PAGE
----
Magdalene A.N. Odundo
Through July 3. Salon 94, 3 East 89th Street, Manhattan; (212) 979-0001, salon94.com.
If ceramics have recently been getting their due in the contemporary art world, that’s partly because its practitioners have steadily, rigorously been working to upend the arbitrary distinctions between art and craft. Since starting her ceramics practice in the 1970s, the Nairobi-born British artist Magdalene A.N. Odundo has created elegant vessels whose sinuous forms and stately sizes command space. Made by hand from English red clay, they draw as much from the traditions of Odundo’s native Kenya and other African cultures as from Greco-Roman, Indian and Chinese methods of making ceramics.
While the works of Odundo have been collected internationally in museums and fetch high prices at auction, this presentation is her first in New York in nearly three decades; it features 10 large vessels, each produced within the past five years, alongside two drawings from her sketchbook. Odundo creates her terra-cotta sculptures by coiling the clay by hand, rather than with a pottery wheel, then immerses the finished vessels in a colloidal solution of water and clay before firing them in the kiln. This careful process, months in the making, is evident on the surfaces of the unglazed vessels. Mottled in gradations of onyx and orange in patterns that resemble dyed fabrics, her pieces reward the careful observer with surprising shifts in color, pattern and detail.
These subtle variations are made more striking by the spare arrangement of the works on white plinths in the gallery, and these elements work harmoniously to demonstrate how the ceramist’s métier is always a balance of technique and chance. Small protrusions on the bases and necks of these works, suggestive of nipples or belly buttons, indicate that the human body is still productive reference material for artists like Odundo, who revitalize an ancient form with sparks of new inspiration.
Through June 26. Nicola Vassell, 138 10th Avenue, Manhattan; (212) 463-5160, nicolavassell.com
What if we spent as much time listening to photographs as we do looking at them? Scholars like Fred Moten and Tina M. Campt have suggested that when looking at images of African Americans, often historically silenced, opening our senses to their “sound” might recover their lost histories and activate new ways of engaging with the world. This seems perfect for thinking about the photographer Ming Smith, who was featured in the recent Kamoinge exhibition at the Whitney Museum. “Evidence,” a gallery-size survey of 50 years of Smith’s work, is the inaugural show at Nicola Vassell.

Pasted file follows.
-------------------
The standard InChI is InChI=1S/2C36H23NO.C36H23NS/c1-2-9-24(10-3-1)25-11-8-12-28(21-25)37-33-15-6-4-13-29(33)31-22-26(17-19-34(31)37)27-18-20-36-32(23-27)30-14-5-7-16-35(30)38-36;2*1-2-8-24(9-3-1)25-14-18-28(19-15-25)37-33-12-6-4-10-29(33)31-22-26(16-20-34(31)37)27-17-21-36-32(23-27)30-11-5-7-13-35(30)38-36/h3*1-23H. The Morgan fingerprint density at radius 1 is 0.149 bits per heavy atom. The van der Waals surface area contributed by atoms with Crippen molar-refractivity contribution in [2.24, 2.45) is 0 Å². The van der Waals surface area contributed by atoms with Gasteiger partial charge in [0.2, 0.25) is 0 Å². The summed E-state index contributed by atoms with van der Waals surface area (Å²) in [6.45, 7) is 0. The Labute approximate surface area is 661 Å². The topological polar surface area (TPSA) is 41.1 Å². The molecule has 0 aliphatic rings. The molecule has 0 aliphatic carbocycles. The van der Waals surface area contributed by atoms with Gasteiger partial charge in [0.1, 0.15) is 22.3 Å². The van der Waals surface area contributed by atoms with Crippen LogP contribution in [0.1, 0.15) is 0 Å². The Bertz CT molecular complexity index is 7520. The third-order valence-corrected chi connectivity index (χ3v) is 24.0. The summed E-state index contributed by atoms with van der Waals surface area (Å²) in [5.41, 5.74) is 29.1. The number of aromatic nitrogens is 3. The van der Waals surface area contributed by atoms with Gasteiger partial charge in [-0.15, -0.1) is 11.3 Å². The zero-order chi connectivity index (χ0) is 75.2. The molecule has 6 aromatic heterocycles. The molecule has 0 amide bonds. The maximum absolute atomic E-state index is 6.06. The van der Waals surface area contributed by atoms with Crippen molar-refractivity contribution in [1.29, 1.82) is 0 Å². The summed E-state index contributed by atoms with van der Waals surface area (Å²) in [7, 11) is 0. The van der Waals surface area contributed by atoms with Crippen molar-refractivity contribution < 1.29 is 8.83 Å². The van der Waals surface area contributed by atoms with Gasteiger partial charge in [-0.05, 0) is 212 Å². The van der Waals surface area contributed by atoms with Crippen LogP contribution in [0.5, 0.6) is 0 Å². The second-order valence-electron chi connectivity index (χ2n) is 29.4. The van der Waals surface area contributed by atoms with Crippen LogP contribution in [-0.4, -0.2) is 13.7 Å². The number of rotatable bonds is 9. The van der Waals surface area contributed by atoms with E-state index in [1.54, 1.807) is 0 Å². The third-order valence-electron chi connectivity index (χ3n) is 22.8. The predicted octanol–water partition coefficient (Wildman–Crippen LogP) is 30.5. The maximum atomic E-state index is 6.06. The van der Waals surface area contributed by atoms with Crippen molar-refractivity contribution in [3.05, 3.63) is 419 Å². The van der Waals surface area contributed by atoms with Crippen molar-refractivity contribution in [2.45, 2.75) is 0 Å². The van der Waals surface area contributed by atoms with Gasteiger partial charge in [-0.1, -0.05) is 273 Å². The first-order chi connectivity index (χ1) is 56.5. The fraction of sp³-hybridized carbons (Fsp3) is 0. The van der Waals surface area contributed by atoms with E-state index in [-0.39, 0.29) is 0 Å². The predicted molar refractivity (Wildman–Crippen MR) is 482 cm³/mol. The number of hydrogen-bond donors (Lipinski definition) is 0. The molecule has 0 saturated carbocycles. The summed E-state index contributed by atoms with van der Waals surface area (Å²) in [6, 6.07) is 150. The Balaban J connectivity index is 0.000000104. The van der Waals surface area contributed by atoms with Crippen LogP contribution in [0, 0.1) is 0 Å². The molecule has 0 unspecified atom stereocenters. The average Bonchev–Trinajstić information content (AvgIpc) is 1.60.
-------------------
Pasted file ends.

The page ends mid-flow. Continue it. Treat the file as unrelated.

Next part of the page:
Sound reigns, of course, in Smith’s photographs of musicians — here Sun Ra, Grace Jones, an unidentified saxophonist in “Red Hot Jazz” (1978) — as well as a glamorous “Self-Portrait as Josephine (New York),” from 1986, in which the artist conjures the persona of Josephine Baker, the great American performer and activist. A defiant silence pervades “America Seen Through Stars and Stripes (New York)” (1976), in which an unidentified Black man stands in front of windows hung with American flags. The cry of the wind whips through Smith’s famous, moody photograph, “Dakar Roadside With Figures (Senegal)” (1972), and the clamor of protest and politics are palpable in two photographs from the Million Youth March in Harlem in 1998.
A spooky, almost spiritual silence exists in photographs of cornfields, religious monuments and dramatically lit interiors. Smith’s work combines many strategies of classic black-and-white 20th-century modernist photography: abstraction, high contrast, and the intimacy and Surrealist special effects of Brassaï (shown here in a 1979 portrait by Smith). However, thinking about her work with new critical tools, through sound as well as sight, offers some new insight on Smith as a late-20th-century master.
Through July 30. Hauser & Wirth, 542 West 22nd Street, Manhattan; 212-790-3900, hauserwirth.com.
With silky cocoons that hatch electrical wires and phallus-shaped slugs in fluorescent bird cages, Tetsumi Kudo’s sculptures are kind of kitschy. They can look more like props for a low-budget sci-fi movie than art. But that’s what makes them so compelling: They’re bizarre, garish and unpretentious — an unusual sight in galleries today, especially polished mega-spaces like Hauser & Wirth. And while they weren’t made for any film, the sculptures are props in Kudo’s artistic-philosophical narrative.
Born in Japan in 1935, Kudo (who died in 1990) lived through World War II. He studied art but rebelled against traditional education, organizing happening-like performances and helping to usher in the postwar anti-art movements. In 1962 he moved to Paris, where he remained for much of the rest of his life. There, he developed his critique of European humanism, contending that people didn’t belong at the apex of the societal pyramid after centuries of war, slavery and other ills; they needed to decompose and transmute “to form a completely new ecology” with polluted nature and technology, he wrote in a 1971 manifesto.
Hence the title of this exhibition, “Metamorphosis,” which features works from the 1960s and ’70s. Hence, too, his grotesque visions, like “La liberté de l’étalon” (1972-77), a triumph of phallic snails writhing around a crucifix covered with electrical wires, all inside an acid-pink-and-yellow cage.
For all the fervor of Kudo’s beliefs, some of the sculptures are funny. And aside from a painting printed by computer, the work isn’t technologically sophisticated. In the end, there’s something delightfully, fundamentally, and almost quaintly human about these scenes dedicated to our abjection.